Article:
*Cautions against excessive consumption of carbonated drinks
The Corporate Accountability and Public Participation Africa (CAPPA) has asked the federal government not to back down on the N10/litre excise tax introduced in the Finance Act, 2021 on Sugar-Sweetened Beverages (SSB) tax across the country.
The SSB tax is being collected by the Nigerian Customs Service (NCS) on behalf of the Federal Government. It came into force in June 2022. The tax was levied by the government on carbonated drinks and sugar-sweetened non-alcoholic beverages produced, imported, distributed, and sold in Nigeria to ensure healthy living and discourage people from taking too many carbonated drinks.
The government took the step to safeguard public health because of the high calories consumed in SSBs. According to health experts, it leads to excessive weight gain because SSBs’ liquid sugar is easily absorbed into the body, which alters the body’s metabolism, affecting insulin, cholesterol, and metabolites that cause high blood pressure and inflammation and is linked to increasing rate of obesity and diabetes in the country.
Speaking at a press conference on Monday, the Executive Director of CAPPA, Mr. Akinbode Oluwafemi, accused manufacturers of carbonated drinks of trying to arm-twist the government to back down on the tax. He said the 10 percent tax introduced by the government was far short of the 20 percent canvassed by the World Health Organisation.
He said “The carbonated drinks industry has been up in arms in the past five to six months using all kinds of tricks in their playbook to intimidate, threaten, and even manipulate the media against the policy. They have been recruiting young Nigerians on social media to discredit the pro-health tax, invested in countless faceless groups and allies, and embarked on media tours to intentionally churn out wrong statistics, and peddle false narratives to get the government to back down.”
Oluwafemi appealed to the government not to allow the manufacturers to make it change its mind on the introduction of the SSB tax. He observed that “Considering the dangers this portends for the country, not only in terms of health but also the financial implications and its effects on quality of life of the citizens, the government of Nigeria must be commended for taking this bold but difficult step.”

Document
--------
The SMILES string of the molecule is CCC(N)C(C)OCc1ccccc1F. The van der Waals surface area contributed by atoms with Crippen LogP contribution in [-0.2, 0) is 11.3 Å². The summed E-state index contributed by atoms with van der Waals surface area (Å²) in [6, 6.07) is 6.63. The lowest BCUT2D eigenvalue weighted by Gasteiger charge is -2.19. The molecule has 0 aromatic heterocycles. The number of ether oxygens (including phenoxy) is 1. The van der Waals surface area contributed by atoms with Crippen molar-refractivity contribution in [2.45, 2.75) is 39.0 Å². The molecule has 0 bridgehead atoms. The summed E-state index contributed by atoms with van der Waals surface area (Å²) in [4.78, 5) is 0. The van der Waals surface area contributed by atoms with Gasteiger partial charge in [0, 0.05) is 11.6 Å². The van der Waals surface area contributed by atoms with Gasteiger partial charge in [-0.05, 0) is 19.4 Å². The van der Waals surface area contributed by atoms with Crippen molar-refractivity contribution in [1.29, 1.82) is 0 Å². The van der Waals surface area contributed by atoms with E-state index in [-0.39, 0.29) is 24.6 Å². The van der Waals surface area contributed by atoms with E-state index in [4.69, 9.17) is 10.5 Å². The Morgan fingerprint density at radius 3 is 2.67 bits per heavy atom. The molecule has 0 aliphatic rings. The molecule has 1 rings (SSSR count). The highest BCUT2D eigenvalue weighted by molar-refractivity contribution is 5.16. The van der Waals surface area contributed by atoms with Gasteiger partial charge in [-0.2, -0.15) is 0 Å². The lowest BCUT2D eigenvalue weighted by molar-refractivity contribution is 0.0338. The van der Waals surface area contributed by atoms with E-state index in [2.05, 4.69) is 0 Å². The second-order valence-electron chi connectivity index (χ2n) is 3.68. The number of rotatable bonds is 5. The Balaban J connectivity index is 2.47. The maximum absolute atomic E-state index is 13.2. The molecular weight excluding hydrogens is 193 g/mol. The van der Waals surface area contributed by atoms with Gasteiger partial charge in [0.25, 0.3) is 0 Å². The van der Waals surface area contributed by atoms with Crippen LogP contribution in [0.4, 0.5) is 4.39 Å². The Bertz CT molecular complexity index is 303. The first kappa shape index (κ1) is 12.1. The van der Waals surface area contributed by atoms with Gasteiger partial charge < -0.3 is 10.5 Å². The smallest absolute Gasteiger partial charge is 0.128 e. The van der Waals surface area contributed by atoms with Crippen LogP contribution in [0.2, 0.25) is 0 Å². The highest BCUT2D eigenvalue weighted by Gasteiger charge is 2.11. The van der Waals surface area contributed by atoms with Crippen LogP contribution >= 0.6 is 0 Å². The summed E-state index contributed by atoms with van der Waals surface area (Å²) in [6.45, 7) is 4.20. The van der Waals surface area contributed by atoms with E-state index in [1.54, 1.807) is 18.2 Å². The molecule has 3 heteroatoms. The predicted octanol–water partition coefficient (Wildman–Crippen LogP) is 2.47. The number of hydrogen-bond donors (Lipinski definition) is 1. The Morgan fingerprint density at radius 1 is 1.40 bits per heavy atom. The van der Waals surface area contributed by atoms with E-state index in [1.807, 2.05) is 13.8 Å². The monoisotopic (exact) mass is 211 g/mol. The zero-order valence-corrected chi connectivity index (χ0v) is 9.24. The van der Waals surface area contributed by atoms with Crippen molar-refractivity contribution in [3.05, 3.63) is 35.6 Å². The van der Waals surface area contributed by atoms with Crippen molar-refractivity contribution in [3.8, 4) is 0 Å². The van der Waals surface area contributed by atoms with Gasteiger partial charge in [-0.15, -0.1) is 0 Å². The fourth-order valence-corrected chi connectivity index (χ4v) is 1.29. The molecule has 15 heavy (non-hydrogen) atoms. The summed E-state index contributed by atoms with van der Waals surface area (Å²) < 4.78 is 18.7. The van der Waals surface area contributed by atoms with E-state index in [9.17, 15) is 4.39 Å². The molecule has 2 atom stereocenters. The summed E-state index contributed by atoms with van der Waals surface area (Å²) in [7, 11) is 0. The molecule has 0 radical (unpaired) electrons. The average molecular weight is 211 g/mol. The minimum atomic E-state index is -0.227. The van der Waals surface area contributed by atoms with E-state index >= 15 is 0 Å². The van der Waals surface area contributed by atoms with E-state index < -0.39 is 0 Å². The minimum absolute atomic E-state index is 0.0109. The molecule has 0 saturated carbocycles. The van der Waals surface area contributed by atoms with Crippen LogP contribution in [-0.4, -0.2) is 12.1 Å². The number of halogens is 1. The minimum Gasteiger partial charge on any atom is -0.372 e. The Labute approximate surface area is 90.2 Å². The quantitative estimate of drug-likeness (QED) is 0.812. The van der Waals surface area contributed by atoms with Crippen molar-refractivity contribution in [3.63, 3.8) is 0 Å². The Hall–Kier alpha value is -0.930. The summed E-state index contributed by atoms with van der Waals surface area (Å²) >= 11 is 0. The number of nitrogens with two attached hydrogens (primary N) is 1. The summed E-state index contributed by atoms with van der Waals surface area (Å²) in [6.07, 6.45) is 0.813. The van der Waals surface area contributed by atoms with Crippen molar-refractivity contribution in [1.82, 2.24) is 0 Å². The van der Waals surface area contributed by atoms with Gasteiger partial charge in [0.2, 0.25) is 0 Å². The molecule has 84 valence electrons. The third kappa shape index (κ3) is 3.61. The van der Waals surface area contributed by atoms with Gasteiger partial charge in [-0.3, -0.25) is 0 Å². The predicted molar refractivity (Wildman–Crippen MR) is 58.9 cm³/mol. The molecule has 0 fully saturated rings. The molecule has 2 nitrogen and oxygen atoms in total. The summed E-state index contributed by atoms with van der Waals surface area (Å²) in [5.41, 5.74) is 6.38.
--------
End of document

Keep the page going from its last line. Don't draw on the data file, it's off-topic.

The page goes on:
Also speaking, Dr. Francis Fagbure, a public health specialist at the University College Hospital (UCH), Ibadan, said the consumption of carbonated drinks has continued to pose clear dangers to the health of the populace and asked the government to do something about it. He said the introduction of the SSB tax was a good step in the right direction, adding that the government must make sure this is carried out, especially among pupils who are being lured with colourful drinks and candies which pose a future threat to their health and leads to obesity.
To press for the realization of this, the National Sugar-Sweetened Beverages Tax Coalition, which is made up of over 30 non-governmental organizations and public health professionals across the country has asked the government not to succumb to cheap blackmail of the industry that places profit above the health of citizens.
The coalition asked the government to as a matter of urgency stand firm in the defence of the health of citizens by enacting the proposed 20 Naira /liter into law with immediate application from January 1, 2023. It added that beyond the yearly Finance Act process, the Federal Government should institute a sustainable legal framework for SSB tax with clear timelines for attaining the WHO recommended 20% of retail price as well as ensure that the SSB tax is dedicated to public health and embark on massive education of citizens on the dangers of overconsumption of Sugar-Sweetened Beverages.
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